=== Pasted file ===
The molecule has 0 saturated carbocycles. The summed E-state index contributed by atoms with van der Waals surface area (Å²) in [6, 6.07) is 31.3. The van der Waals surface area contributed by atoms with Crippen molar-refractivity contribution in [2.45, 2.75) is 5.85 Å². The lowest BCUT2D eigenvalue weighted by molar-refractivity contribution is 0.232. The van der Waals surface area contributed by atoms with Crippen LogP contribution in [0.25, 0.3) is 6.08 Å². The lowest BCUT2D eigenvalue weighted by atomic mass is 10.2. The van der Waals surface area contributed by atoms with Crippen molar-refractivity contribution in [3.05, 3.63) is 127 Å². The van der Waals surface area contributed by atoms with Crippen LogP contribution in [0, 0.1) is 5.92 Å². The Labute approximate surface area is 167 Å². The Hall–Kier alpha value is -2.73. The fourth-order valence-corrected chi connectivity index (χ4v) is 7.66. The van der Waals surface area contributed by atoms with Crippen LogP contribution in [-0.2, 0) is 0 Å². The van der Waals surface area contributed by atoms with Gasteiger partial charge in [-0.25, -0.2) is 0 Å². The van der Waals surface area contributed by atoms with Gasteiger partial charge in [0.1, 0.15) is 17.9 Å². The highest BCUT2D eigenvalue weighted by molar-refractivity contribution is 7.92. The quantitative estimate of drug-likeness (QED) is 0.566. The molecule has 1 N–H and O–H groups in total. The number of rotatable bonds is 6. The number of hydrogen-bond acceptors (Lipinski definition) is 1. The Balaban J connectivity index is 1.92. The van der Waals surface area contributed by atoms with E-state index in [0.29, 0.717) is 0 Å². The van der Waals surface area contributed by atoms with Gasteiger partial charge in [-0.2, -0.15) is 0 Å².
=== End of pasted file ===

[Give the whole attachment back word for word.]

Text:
The molecule has 0 saturated carbocycles. The summed E-state index contributed by atoms with van der Waals surface area (Å²) in [6, 6.07) is 31.3. The van der Waals surface area contributed by atoms with Crippen molar-refractivity contribution in [2.45, 2.75) is 5.85 Å². The lowest BCUT2D eigenvalue weighted by molar-refractivity contribution is 0.232. The van der Waals surface area contributed by atoms with Crippen LogP contribution in [0.25, 0.3) is 6.08 Å². The lowest BCUT2D eigenvalue weighted by atomic mass is 10.2. The van der Waals surface area contributed by atoms with Crippen molar-refractivity contribution in [3.05, 3.63) is 127 Å². The van der Waals surface area contributed by atoms with Crippen LogP contribution in [0, 0.1) is 5.92 Å². The Labute approximate surface area is 167 Å². The Hall–Kier alpha value is -2.73. The fourth-order valence-corrected chi connectivity index (χ4v) is 7.66. The van der Waals surface area contributed by atoms with Crippen LogP contribution in [-0.2, 0) is 0 Å². The van der Waals surface area contributed by atoms with Gasteiger partial charge in [-0.25, -0.2) is 0 Å². The van der Waals surface area contributed by atoms with Gasteiger partial charge in [0.1, 0.15) is 17.9 Å². The highest BCUT2D eigenvalue weighted by molar-refractivity contribution is 7.92. The quantitative estimate of drug-likeness (QED) is 0.566. The molecule has 1 N–H and O–H groups in total. The number of rotatable bonds is 6. The number of hydrogen-bond acceptors (Lipinski definition) is 1. The Balaban J connectivity index is 1.92. The van der Waals surface area contributed by atoms with E-state index in [0.29, 0.717) is 0 Å². The van der Waals surface area contributed by atoms with Gasteiger partial charge in [-0.2, -0.15) is 0 Å².